There used to be lots of wild plants that were a regular part of our meals–lambs quarter, dock, creases to name a few. Of course that was before McDonald’s!

  • Reply
    Carolyn
    May 17, 2008 at 10:54 pm

    Tipper,
    Have you been to Suzanne McMinn’s blog Chickens In The Road? She has a section called the Farmhouse Table where she talks about wild ramps and the recipes she uses them in.
    Here’s the link right to the recipes:
    http://suzannemcminn.com/blog/2008/04/30/cooking-with-wild-ramps/

  • Reply
    Bobbi in KY
    May 17, 2008 at 9:15 pm

    never had ramps myself-tho we have talked about going to the festival. Our area has been big on dry land fish (Morels) the last few weeks-they’re great deep fried.
    I do know my grandparents often talk about how bad the milk was when the wild onions came in the pasture tho!!

  • Reply
    Joan
    May 17, 2008 at 8:57 pm

    I’ve never heard of ramps. Fascinating! I wracked my brain trying to think of native New Hampshire foods — maple syrup and maple syrup candy and maple syrup snow cones are all I could come up with. I do remember my Dad getting out his jacknife to dig out “gum” for us from some kind of pine tree, but the details are long gone with him. It’s so nice you’re keeping your heritage going. A lot of our kids will wish we’d done the same.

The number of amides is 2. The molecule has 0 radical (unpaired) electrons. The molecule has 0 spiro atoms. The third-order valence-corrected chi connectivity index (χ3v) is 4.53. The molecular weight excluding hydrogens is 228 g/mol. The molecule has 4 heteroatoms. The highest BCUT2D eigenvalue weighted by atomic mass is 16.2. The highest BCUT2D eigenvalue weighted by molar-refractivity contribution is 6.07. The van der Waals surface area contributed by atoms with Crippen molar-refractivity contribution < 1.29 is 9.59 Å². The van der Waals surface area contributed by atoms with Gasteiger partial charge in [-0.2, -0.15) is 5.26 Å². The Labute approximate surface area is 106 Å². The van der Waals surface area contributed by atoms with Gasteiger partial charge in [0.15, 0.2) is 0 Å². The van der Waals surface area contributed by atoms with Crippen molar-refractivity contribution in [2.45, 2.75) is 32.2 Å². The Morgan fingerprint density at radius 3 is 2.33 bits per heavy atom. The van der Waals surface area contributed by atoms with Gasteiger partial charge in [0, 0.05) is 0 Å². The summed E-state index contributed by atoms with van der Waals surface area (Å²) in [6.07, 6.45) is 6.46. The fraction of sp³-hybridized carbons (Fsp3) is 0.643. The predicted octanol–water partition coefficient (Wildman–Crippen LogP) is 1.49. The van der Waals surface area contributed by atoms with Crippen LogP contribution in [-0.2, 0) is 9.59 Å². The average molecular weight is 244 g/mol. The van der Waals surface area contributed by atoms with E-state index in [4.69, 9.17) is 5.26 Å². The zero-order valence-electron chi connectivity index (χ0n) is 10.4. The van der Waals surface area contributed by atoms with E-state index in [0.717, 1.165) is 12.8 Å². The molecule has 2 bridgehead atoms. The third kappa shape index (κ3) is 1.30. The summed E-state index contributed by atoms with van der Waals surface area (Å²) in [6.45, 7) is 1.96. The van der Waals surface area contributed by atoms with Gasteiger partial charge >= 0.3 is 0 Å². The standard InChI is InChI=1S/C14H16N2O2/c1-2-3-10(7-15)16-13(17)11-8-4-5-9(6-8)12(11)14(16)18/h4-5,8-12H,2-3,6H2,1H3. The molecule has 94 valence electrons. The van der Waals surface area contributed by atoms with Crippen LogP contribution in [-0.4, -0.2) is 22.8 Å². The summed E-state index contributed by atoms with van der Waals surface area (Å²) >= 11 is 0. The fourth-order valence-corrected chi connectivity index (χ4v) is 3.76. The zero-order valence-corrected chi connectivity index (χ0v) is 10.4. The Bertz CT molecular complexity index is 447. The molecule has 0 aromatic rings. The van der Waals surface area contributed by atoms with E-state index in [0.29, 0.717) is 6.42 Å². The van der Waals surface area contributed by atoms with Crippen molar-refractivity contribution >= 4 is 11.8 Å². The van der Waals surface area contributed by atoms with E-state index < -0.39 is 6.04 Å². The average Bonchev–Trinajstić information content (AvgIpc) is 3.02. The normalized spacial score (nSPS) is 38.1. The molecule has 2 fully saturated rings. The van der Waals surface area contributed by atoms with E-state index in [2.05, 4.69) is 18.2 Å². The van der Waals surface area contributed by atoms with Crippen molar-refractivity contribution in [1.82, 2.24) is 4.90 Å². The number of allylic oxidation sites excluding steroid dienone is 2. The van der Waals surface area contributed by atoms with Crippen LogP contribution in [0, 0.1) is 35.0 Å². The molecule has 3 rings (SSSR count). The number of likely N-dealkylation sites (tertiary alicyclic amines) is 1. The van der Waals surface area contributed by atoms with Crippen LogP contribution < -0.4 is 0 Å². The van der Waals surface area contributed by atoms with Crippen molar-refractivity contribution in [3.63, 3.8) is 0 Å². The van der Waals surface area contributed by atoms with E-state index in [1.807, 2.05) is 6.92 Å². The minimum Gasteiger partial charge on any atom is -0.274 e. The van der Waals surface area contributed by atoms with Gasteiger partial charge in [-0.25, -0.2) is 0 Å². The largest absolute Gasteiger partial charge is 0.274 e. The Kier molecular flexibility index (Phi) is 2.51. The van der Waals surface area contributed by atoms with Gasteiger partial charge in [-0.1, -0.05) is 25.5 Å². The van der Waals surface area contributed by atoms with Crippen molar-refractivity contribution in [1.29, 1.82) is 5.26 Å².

• Reply
    cathy
    May 17, 2008 at 8:52 pm

    Cool! Do ramps grow in northeast Georgia? My mother-in-law used wild onions in some of her cooking.
    I enjoyed my tour of your little piece of blog-land!
    Blessings~
    Cathy

  • Reply
    noble pig
    May 17, 2008 at 8:42 pm

    Well I’ve learned something new today. I’ve never heard of ramps.
    I don’t think we have any unusual foods in my area…it’s a growing area and there is lots of organic produce but nothing odd that you wouldn’t have heard of.